First, we address defendant's contention that the questions were leading. It is well settled that, while counsel should not be permitted to mold testimony of a witness, a verdict should only be disturbed on that ground where there was a clear abuse calculated to prejudice the rights of the accused. State v. Sheppard, 350 So. 2d 615 (La.1977); State v. Terregano, 336 So. 2d 859 (La.1976); State v. Washington, 294 So. 2d 794 (La. 1974).

At the outset, we find that the third question at issue was not leading. Secondly, even if the first two questions at issue had been improper, defendant has not demonstrated wherein he was prejudiced nor that the questions were calculated to prejudice his rights. A rape victim is necessarily a very sensitive witness, and the state must sometimes pose very embarrassing questions. It is often difficult to place evidence before the jury in such cases while adhering strictly to the rules on the form of questioning. We do not consider that the state in the instant case posed the questions at issue by design to prejudice defendant's rights nor that defendant was in fact prejudiced. Hence, the trial judge did not err in overruling defendant's objections that the questions were leading.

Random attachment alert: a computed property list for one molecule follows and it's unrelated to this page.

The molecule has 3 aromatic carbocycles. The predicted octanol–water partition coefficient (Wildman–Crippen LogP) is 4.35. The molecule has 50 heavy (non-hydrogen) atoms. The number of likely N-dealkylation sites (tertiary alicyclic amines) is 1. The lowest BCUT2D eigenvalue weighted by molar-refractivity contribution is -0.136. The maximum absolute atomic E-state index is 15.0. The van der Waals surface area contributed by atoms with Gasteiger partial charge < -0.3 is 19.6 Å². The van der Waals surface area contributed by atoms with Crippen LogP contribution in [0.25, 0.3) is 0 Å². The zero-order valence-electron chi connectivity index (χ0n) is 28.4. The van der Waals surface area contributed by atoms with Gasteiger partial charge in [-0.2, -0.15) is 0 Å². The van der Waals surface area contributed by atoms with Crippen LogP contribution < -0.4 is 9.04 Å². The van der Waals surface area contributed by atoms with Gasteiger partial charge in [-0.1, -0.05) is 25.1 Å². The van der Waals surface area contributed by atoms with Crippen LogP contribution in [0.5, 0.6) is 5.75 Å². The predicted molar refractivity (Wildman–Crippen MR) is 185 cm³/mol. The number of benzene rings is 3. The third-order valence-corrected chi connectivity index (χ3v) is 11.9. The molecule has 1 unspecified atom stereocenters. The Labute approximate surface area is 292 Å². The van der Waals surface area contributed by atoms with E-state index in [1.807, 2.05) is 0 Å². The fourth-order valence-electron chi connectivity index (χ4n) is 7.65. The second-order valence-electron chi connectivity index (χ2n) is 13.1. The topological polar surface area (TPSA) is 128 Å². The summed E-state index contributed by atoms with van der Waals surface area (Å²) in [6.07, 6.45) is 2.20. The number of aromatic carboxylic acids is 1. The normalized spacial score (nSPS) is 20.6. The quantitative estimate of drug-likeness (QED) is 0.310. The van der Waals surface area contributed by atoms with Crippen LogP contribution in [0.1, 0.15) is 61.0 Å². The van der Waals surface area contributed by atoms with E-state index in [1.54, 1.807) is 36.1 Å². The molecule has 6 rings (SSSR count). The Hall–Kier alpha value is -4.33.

Also, we find to be without merit defendant's contention that the second question at issue presents reversible error because it assumed a fact not in evidence. See La.R.S. 15:278. Defendant interrupted the question before the pertinent information was stated. His objection to the question was sustained and he requested no further relief. The trial judge committed no error in handling this matter. In any event, the pertinent information was subsequently related by the rape victim herself.

*516 Assignments of Error Nos. 26 and 30 are without merit.

ASSIGNMENT OF ERROR NO. 27

Defendant contends the trial judge erred in overruling his objection to the victim's in-court identification of defendant as her rapist on the ground that it was unduly suggestive.

During trial, the state asked the rape victim if the rapist was present in court. Defendant objected to an in-court identification on the ground that he was one of only two black men in the courtroom and was the only black man seated at counsel table. He requested an in-court lineup identification. The trial judge overruled the objection and did not allow the in-court lineup. Subsequently, the victim identified defendant as the rapist. On cross-examination, defendant questioned her extensively concerning her ability to see the rapist before, during and after the offense.